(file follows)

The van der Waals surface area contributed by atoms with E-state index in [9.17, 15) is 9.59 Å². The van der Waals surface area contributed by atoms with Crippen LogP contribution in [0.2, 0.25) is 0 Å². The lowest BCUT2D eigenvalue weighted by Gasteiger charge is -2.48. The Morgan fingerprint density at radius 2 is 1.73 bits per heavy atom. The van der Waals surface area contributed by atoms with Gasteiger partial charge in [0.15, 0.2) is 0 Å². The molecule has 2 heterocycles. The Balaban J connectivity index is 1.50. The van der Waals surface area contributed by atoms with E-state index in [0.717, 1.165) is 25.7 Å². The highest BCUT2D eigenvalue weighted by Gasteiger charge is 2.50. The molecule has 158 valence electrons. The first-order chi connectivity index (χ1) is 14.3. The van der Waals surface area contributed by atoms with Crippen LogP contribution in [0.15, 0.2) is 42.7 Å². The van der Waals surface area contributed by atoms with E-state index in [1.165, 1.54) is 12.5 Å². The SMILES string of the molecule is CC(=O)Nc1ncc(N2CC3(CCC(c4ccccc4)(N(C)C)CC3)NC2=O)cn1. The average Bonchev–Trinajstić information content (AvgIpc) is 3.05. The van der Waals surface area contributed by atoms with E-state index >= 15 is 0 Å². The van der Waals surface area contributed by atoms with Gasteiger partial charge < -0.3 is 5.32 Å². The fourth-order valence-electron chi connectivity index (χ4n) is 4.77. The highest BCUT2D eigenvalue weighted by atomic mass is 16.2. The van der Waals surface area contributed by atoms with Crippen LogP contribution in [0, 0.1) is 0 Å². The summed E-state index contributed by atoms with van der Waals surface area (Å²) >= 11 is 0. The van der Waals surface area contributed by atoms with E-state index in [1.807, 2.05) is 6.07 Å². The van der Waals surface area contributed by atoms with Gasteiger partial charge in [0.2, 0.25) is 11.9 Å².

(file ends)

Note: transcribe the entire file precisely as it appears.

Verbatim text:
The van der Waals surface area contributed by atoms with E-state index in [9.17, 15) is 9.59 Å². The van der Waals surface area contributed by atoms with Crippen LogP contribution in [0.2, 0.25) is 0 Å². The lowest BCUT2D eigenvalue weighted by Gasteiger charge is -2.48. The Morgan fingerprint density at radius 2 is 1.73 bits per heavy atom. The van der Waals surface area contributed by atoms with Gasteiger partial charge in [0.15, 0.2) is 0 Å². The molecule has 2 heterocycles. The Balaban J connectivity index is 1.50. The van der Waals surface area contributed by atoms with E-state index in [0.717, 1.165) is 25.7 Å². The highest BCUT2D eigenvalue weighted by Gasteiger charge is 2.50. The molecule has 158 valence electrons. The first-order chi connectivity index (χ1) is 14.3. The van der Waals surface area contributed by atoms with Crippen LogP contribution in [0.15, 0.2) is 42.7 Å². The van der Waals surface area contributed by atoms with E-state index in [1.165, 1.54) is 12.5 Å². The SMILES string of the molecule is CC(=O)Nc1ncc(N2CC3(CCC(c4ccccc4)(N(C)C)CC3)NC2=O)cn1. The average Bonchev–Trinajstić information content (AvgIpc) is 3.05. The van der Waals surface area contributed by atoms with E-state index >= 15 is 0 Å². The van der Waals surface area contributed by atoms with Gasteiger partial charge < -0.3 is 5.32 Å². The fourth-order valence-electron chi connectivity index (χ4n) is 4.77. The highest BCUT2D eigenvalue weighted by atomic mass is 16.2. The van der Waals surface area contributed by atoms with Crippen LogP contribution in [0, 0.1) is 0 Å². The summed E-state index contributed by atoms with van der Waals surface area (Å²) >= 11 is 0. The van der Waals surface area contributed by atoms with E-state index in [1.807, 2.05) is 6.07 Å². The van der Waals surface area contributed by atoms with Gasteiger partial charge in [0.2, 0.25) is 11.9 Å².